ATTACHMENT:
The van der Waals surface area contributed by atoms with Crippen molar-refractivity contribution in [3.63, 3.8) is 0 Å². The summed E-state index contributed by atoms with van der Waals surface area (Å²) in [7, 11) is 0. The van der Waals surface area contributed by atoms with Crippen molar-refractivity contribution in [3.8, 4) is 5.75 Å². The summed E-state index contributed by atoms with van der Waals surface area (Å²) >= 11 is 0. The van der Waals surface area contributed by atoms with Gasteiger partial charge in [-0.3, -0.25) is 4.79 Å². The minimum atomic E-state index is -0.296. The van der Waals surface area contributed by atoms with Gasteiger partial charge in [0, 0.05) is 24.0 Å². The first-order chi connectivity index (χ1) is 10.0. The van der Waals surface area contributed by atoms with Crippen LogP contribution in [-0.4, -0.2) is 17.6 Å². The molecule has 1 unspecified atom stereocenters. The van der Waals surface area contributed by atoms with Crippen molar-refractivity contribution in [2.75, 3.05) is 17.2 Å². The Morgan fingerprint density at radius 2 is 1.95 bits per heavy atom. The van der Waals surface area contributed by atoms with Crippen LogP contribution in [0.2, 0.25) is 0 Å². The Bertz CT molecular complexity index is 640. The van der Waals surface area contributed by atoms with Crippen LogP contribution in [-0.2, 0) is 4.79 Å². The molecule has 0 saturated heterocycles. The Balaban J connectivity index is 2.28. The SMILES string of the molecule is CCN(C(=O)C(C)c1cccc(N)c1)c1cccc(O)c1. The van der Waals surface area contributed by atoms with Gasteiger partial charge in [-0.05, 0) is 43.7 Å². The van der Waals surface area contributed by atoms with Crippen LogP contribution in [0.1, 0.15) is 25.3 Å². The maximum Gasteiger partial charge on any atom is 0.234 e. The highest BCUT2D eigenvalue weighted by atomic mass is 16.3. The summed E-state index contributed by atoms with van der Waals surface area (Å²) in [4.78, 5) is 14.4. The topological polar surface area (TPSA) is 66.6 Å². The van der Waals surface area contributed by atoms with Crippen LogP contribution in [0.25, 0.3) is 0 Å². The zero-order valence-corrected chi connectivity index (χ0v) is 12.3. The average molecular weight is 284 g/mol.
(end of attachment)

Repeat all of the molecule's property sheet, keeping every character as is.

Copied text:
The van der Waals surface area contributed by atoms with Crippen molar-refractivity contribution in [3.63, 3.8) is 0 Å². The summed E-state index contributed by atoms with van der Waals surface area (Å²) in [7, 11) is 0. The van der Waals surface area contributed by atoms with Crippen molar-refractivity contribution in [3.8, 4) is 5.75 Å². The summed E-state index contributed by atoms with van der Waals surface area (Å²) >= 11 is 0. The van der Waals surface area contributed by atoms with Gasteiger partial charge in [-0.3, -0.25) is 4.79 Å². The minimum atomic E-state index is -0.296. The van der Waals surface area contributed by atoms with Gasteiger partial charge in [0, 0.05) is 24.0 Å². The first-order chi connectivity index (χ1) is 10.0. The van der Waals surface area contributed by atoms with Crippen LogP contribution in [-0.4, -0.2) is 17.6 Å². The molecule has 1 unspecified atom stereocenters. The van der Waals surface area contributed by atoms with Crippen molar-refractivity contribution in [2.75, 3.05) is 17.2 Å². The Morgan fingerprint density at radius 2 is 1.95 bits per heavy atom. The van der Waals surface area contributed by atoms with Crippen LogP contribution in [0.2, 0.25) is 0 Å². The Bertz CT molecular complexity index is 640. The van der Waals surface area contributed by atoms with Crippen LogP contribution in [-0.2, 0) is 4.79 Å². The molecule has 0 saturated heterocycles. The Balaban J connectivity index is 2.28. The SMILES string of the molecule is CCN(C(=O)C(C)c1cccc(N)c1)c1cccc(O)c1. The van der Waals surface area contributed by atoms with Gasteiger partial charge in [-0.05, 0) is 43.7 Å². The van der Waals surface area contributed by atoms with Crippen LogP contribution in [0.1, 0.15) is 25.3 Å². The maximum Gasteiger partial charge on any atom is 0.234 e. The highest BCUT2D eigenvalue weighted by atomic mass is 16.3. The summed E-state index contributed by atoms with van der Waals surface area (Å²) in [4.78, 5) is 14.4. The topological polar surface area (TPSA) is 66.6 Å². The van der Waals surface area contributed by atoms with Crippen LogP contribution in [0.25, 0.3) is 0 Å². The zero-order valence-corrected chi connectivity index (χ0v) is 12.3. The average molecular weight is 284 g/mol.